6 Beginner Yoga Poses

Before learning more complicated and complex poses, you may want to start off with something simpler when first trying yoga. Although the beginner yoga poses listed below are simpler, they are nonetheless important and significant for your yoga journey down the road.

Here are just a few beginner yoga poses or asanas to start you off with:

Mountain Pose

Sanskrit Name: Tadasana or Samasthiti

Although this pose may look simple, it is more than just standing in one place and it requires concentration and balance. With your legs spread apart, your toes should be spread and the four corners of your feet should be balancing your weight. Shoulder blades should be pressed back and shoulders should be relaxed. You may choose to have your hands at your chest in a prayer position or arms up above your head. The neck should be aligned with the spine as you relax your facial features and you may close your eyes for a more comfortable position. Breathe in deeply and exhale out. This pose is especially good for practicing a solid breathing exercise.

Tree Pose

Sanskrit Name: Vriksasana

Similar to the Mountain Pose, the Tree Pose involves standing, but only on one leg (switching and alternating each leg as you continue). The easiest way of getting into the pose is by starting in the Mountain pose and finding balance. Then, shifting your weight onto a single leg with hips facing forward, place one foot on the inner side of your thigh (on the leg that is standing and grounded). You can place hands at the heart or chest in prayer position, have hands at hips, or extend arms straight above the head. Once you finish with one side, you can switch onto the other leg, repeating the same steps. If you are not able to place the foot on the inside of the thigh, then you can place or connect the foot at the calf or at the ankle, wherever you feel most comfortable since this pose is good for improving balance.

Cat/Cow Position

Sanskrit Name: Marjaiasana and Bitilasana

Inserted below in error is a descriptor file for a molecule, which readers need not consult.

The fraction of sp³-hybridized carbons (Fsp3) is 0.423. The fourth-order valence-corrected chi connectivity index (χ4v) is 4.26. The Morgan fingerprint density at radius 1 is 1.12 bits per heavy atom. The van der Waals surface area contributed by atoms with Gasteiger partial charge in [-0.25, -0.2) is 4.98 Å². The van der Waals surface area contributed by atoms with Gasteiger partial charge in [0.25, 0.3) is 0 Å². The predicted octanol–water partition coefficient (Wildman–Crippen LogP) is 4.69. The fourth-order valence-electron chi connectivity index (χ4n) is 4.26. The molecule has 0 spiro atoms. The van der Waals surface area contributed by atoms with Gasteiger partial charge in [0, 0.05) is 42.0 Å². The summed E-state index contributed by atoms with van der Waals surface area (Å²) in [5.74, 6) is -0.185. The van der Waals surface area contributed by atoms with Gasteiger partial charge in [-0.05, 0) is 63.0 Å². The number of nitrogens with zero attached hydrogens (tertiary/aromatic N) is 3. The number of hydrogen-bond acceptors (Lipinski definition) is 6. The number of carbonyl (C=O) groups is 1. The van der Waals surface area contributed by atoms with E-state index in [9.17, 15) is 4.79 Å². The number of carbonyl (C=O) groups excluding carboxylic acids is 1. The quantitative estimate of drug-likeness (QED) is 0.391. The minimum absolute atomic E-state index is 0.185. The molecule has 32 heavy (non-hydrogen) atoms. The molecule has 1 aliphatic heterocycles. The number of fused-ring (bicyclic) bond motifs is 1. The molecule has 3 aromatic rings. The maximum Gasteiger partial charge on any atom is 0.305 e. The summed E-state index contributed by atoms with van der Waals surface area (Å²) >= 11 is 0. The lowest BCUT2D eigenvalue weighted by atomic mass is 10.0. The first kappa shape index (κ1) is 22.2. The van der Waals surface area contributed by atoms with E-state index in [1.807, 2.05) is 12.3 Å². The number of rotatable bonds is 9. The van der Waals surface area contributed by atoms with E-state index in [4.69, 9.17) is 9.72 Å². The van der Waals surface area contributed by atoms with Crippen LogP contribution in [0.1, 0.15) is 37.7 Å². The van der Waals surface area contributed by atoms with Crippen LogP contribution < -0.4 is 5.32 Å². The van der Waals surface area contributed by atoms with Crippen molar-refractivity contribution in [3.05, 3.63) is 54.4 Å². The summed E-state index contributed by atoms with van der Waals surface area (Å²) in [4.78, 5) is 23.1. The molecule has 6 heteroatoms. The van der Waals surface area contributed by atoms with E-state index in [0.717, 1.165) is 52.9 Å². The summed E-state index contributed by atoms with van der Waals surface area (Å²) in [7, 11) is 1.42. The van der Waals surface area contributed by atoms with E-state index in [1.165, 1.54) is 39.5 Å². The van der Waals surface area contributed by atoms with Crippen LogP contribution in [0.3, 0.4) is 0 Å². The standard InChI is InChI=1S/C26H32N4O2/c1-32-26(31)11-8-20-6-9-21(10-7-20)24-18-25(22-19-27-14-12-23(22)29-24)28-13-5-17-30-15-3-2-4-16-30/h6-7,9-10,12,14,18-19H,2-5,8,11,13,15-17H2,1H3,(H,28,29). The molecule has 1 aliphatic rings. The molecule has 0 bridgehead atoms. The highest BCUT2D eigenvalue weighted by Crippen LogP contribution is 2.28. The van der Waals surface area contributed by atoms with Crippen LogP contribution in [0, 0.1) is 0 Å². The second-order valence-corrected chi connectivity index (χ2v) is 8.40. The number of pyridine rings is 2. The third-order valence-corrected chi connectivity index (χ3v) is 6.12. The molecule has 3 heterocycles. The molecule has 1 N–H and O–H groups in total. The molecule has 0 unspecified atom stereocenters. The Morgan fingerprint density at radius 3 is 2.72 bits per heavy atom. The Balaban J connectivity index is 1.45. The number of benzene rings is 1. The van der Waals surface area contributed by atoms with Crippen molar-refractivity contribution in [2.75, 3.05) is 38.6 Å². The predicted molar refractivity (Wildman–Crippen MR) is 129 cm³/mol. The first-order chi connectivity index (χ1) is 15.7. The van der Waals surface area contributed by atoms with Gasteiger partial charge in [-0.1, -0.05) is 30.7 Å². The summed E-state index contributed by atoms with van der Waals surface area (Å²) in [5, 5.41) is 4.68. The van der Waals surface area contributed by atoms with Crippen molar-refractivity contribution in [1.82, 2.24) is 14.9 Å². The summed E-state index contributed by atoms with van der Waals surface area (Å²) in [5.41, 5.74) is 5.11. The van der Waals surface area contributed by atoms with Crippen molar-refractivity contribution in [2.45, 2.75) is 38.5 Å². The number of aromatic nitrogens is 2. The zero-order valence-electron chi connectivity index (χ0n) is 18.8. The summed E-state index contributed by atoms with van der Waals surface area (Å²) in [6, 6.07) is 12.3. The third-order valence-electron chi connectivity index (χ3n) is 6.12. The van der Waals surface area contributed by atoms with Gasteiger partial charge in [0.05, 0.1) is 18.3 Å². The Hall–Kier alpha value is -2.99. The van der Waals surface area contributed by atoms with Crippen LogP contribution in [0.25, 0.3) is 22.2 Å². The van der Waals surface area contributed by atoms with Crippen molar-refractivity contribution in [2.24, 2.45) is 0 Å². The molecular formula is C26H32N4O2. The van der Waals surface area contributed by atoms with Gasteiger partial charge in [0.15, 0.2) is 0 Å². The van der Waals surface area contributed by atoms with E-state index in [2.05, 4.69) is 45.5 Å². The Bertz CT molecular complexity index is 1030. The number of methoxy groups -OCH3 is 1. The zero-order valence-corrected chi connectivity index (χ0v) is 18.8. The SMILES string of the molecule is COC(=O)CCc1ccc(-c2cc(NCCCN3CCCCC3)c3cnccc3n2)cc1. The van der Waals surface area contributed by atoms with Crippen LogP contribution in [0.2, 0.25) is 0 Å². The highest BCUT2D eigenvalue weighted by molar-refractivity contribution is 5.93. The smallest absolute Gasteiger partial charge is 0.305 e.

The Cat and Cow pose focuses on stretching the lower spine, hips, back and core muscles. Start by placing your hands and knees on the yoga mat while in a tabletop position. Eyes should be looking down at the floor so the neck muscles are relaxed. Slowly inhaling, lift your head and hips upward, making a curve in the spine. Then slowly exhaling, drop the head and hips down.

Child’s Pose

Sanskrit Name: Balasana

This is one of my favorite poses when I am doing yoga. The resting pose allows you to stretch the hips, spine, thighs, and ankles. For an easier transition, you can start in the Cat and Cow pose and then move your body backwards until your hips rest above your ankles and your arms are spread straight and your forehead touches the mat. Make sure to keep your fingers spread on the ground and your shoulders away from your ears. Breathe in deeply and exhale. You can turn your head to the left or right for more comfort and move your arms to the side of your body. Usually, the smooth transition into Child’s pose starts from Chaturanga to Upward-Facing Dog, but for there is more information at Yoga Journal.

Upward-Facing Dog

Sanskrit Name: Urdhva mukha svanasana

Up Dog (or specifically Upward-Facing Dog) is great for stretching the spine. First start by lying face down on the floor with the tops of the feet on the ground and hands under your shoulders. Then, keep your shoulders down and neck elongated as you push up and keep only the tops of your feet on the mat. Keep breathing and make sure to stay relaxed, including keeping your glutes relaxed and not tightened.

Downward-Facing Dog (also known as Downward Dog or Down Dog)

Sanskrit Name: Adho mukha svanasana

Unlike Up Dog, the Down Dog position involves the head to be dropped downward and hips forced back and upwards. This position is also considered a resting pose, but it may take time for some to adjust to the pose before being able to stay for a long period of time. The pose is a great way to stretch the back and calves and heels. With your hands placed at the top of the mat, keep fingers spread for balance and stability. Make sure to keep the shoulders away from the ears so your body makes a reverse “V” shape. If you are just starting out, you may want to keep your knees bent, but otherwise, if you are ready to challenge yourself, you can press your heels down to the floor and keep the legs straight.

There are certainly many other beginning poses you may want to familiarize yourself with (such as the Warrior pose, Bridge pose, Triangle pose, Pigeon pose, and Crow pose), and for more information on them, feel free to go to DoYouYoga. The beginner poses further explained above are some basic poses, but they provide the foundations to yoga. By starting with correct technique and getting the basics down first, you will have an easier journey to attempting more complex poses and positions. Have fun and namaste.

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